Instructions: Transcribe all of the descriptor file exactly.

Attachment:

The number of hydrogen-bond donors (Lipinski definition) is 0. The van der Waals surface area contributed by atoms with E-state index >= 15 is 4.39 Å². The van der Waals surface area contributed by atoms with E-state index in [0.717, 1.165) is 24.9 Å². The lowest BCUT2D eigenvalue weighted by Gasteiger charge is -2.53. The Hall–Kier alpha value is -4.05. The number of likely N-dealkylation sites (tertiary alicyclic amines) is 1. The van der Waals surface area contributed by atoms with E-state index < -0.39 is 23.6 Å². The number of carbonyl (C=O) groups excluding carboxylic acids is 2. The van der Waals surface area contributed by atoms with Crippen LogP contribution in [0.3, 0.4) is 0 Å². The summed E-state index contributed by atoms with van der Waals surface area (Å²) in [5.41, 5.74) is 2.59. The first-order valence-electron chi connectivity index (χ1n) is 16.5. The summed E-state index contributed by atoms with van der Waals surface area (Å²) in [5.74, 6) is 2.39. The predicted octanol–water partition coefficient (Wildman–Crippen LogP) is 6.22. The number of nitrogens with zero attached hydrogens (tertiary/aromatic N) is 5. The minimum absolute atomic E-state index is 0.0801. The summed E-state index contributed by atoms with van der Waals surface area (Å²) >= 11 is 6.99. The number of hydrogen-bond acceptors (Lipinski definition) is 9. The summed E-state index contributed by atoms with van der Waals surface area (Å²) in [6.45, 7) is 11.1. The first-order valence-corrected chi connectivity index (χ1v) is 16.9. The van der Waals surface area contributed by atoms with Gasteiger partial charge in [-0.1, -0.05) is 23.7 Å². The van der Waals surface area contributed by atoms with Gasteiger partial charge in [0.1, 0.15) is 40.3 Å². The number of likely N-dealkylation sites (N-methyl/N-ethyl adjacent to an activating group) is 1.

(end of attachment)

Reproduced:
The number of hydrogen-bond donors (Lipinski definition) is 0. The van der Waals surface area contributed by atoms with E-state index >= 15 is 4.39 Å². The van der Waals surface area contributed by atoms with E-state index in [0.717, 1.165) is 24.9 Å². The lowest BCUT2D eigenvalue weighted by Gasteiger charge is -2.53. The Hall–Kier alpha value is -4.05. The number of likely N-dealkylation sites (tertiary alicyclic amines) is 1. The van der Waals surface area contributed by atoms with E-state index < -0.39 is 23.6 Å². The number of carbonyl (C=O) groups excluding carboxylic acids is 2. The van der Waals surface area contributed by atoms with Crippen LogP contribution in [0.3, 0.4) is 0 Å². The summed E-state index contributed by atoms with van der Waals surface area (Å²) in [5.41, 5.74) is 2.59. The first-order valence-electron chi connectivity index (χ1n) is 16.5. The summed E-state index contributed by atoms with van der Waals surface area (Å²) in [5.74, 6) is 2.39. The predicted octanol–water partition coefficient (Wildman–Crippen LogP) is 6.22. The number of nitrogens with zero attached hydrogens (tertiary/aromatic N) is 5. The minimum absolute atomic E-state index is 0.0801. The summed E-state index contributed by atoms with van der Waals surface area (Å²) >= 11 is 6.99. The number of hydrogen-bond acceptors (Lipinski definition) is 9. The summed E-state index contributed by atoms with van der Waals surface area (Å²) in [6.45, 7) is 11.1. The first-order valence-corrected chi connectivity index (χ1v) is 16.9. The van der Waals surface area contributed by atoms with Gasteiger partial charge in [-0.1, -0.05) is 23.7 Å². The van der Waals surface area contributed by atoms with Gasteiger partial charge in [0.1, 0.15) is 40.3 Å². The number of likely N-dealkylation sites (N-methyl/N-ethyl adjacent to an activating group) is 1.